The Cold War was in full effect, and spying on citizens, or controlling the press, was supposed to be something they did, our Soviet nemesis that Reagan called an “evil empire,” and what separated us from them, was that we were free, our rights protected.

Perhaps I was naive, but as a child of the ’80’s, this is what I learned as right and wrong. These days, when I hear about something that sounds like the government abusing civil liberties, I’m concerned, but I like to at least consider that maybe there’s another side of the story. Perhaps there was a misunderstanding. Perhaps, from the government’s perspective, they were doing the right thing.

But it’s hard to see how spying on the AP could be seen as doing the right thing. It’s not just a violation of someone’s privacy, it’s a violation of freedom of the press stated in the Constituion. And it’s not just a violation of a website that wants to see itself as “the press,” it’s spying on an institution that is literally the backbone of the free press.

Gov’t obtains wide AP phone records in probe.

March 22, 2013

Google Reader Takeout Reader

Filed under: Consumer, Information Politics, Software Blog — marcstober @ 7:24 am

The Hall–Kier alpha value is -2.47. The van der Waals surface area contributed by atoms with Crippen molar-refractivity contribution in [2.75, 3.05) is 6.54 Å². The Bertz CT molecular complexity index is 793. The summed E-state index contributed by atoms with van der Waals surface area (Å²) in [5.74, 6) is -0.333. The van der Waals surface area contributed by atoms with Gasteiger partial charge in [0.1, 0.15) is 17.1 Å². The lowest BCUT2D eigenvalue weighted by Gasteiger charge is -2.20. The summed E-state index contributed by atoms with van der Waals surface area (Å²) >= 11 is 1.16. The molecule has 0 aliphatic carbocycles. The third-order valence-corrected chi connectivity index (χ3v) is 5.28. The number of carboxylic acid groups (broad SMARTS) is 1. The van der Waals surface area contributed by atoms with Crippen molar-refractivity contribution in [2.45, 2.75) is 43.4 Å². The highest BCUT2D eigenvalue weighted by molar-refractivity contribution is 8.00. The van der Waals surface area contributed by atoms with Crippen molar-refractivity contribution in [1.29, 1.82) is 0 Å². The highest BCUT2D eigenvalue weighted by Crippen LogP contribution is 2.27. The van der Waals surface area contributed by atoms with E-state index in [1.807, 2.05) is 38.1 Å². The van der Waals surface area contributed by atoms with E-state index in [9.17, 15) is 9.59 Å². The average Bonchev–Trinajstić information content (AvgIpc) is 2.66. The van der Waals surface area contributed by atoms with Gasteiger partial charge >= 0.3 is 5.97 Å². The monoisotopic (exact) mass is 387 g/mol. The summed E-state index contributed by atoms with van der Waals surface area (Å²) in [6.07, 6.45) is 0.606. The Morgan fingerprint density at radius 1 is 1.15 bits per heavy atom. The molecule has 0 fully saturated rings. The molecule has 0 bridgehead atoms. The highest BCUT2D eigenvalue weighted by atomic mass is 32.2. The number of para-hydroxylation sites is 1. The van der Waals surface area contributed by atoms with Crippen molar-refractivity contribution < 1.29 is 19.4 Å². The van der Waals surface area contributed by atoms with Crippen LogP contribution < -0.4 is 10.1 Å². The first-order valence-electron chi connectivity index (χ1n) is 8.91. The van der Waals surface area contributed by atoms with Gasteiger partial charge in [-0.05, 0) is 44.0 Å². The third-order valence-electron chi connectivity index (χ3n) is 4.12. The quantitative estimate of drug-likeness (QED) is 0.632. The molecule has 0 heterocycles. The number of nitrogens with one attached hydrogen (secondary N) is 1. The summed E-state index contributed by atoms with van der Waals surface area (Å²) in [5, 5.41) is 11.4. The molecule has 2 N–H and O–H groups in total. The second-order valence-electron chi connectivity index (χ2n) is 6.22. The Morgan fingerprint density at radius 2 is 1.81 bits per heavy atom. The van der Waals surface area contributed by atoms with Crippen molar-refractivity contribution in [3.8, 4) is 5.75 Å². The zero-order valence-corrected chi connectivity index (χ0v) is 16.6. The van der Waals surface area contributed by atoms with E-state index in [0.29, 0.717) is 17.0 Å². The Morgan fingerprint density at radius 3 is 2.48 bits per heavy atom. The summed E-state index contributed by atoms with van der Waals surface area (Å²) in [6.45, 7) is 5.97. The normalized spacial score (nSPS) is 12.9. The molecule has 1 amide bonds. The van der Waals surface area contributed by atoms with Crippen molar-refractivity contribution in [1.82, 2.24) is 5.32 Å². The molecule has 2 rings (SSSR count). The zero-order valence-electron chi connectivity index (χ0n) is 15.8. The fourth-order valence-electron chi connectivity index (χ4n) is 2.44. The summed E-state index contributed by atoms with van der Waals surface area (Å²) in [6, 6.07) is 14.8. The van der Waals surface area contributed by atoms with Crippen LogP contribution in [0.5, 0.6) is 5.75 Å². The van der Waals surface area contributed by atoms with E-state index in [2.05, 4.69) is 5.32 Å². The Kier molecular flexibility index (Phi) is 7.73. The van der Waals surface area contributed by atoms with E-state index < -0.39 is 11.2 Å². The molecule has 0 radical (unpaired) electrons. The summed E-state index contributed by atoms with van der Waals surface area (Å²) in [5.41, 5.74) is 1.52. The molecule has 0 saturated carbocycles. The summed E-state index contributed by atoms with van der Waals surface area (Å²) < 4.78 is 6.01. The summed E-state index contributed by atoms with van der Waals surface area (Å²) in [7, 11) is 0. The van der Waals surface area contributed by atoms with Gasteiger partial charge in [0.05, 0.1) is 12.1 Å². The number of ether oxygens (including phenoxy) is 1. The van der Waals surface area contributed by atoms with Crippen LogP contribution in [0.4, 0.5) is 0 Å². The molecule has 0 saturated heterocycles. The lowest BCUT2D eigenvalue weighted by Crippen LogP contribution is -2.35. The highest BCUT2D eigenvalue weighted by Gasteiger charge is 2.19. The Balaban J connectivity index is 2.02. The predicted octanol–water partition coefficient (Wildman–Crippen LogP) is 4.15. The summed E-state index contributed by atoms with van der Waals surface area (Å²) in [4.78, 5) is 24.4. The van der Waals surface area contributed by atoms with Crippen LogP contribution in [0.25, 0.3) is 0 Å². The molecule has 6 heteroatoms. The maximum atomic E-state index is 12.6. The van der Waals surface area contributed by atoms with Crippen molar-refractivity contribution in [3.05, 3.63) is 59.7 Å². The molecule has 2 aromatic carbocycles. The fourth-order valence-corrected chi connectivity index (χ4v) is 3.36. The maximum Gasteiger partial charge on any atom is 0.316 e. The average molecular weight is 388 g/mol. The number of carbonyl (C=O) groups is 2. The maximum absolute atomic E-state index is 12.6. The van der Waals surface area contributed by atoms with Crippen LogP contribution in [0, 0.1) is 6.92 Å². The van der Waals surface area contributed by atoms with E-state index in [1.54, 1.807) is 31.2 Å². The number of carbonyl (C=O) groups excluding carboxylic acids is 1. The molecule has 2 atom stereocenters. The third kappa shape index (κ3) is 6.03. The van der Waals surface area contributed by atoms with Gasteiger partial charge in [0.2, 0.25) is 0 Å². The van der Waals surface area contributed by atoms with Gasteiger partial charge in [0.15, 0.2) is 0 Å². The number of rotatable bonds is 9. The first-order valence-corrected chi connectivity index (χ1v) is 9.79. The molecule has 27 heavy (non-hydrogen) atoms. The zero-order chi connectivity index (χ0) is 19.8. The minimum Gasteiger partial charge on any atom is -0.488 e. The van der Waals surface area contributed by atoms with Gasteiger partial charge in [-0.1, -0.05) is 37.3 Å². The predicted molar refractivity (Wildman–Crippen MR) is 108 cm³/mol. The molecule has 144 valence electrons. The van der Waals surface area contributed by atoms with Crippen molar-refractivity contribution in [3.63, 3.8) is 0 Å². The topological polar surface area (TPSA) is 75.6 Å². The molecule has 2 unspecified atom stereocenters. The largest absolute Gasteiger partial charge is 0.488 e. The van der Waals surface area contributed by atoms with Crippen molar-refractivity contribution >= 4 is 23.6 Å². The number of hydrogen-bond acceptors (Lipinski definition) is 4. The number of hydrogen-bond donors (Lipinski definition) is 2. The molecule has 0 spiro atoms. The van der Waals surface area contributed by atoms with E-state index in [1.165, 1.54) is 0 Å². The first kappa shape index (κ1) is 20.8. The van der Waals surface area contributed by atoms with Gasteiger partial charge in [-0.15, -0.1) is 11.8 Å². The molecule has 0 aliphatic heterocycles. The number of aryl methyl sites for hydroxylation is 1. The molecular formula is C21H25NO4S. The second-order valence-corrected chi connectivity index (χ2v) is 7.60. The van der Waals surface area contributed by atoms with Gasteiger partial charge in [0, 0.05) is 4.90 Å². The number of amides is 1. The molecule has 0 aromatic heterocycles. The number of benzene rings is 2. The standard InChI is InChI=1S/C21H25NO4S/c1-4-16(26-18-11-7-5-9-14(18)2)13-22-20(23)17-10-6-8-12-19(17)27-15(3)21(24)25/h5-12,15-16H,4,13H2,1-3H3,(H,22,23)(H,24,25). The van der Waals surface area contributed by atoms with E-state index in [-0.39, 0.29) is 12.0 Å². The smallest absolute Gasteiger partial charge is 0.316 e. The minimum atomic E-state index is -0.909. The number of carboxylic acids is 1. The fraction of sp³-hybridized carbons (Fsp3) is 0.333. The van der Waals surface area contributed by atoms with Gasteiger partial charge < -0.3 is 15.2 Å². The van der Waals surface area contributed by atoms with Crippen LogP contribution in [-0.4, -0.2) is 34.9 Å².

Enough inkelectrons have been spilled over the Google Reader sunset. I simply offer a simple tool to take your Google Reader data from Google Takeout and convert it into a nicely formatted list of links to browse and re-bookmark/subscribe in your new favorite service (or save as a backup, even if you’ve found a new feed reading service).

Using it is as simple as unzipping your takeout file and dropping a file into the same folder.

  1. Unzip your takeout file.
  2. Download the file (right-click and “Save Link As…”) below and drop it in the Reader directory you just created (the one that has the JSON and XML files from Google).
    reader.html
  3. Double-click on the reader.html file in that directory.

This only displays part of your Google Reader Takeout data. Do not delete any other files!!!

No warranties, express or implied. None of the data in your takeout file is uploaded to me (although I may track usage of this tool).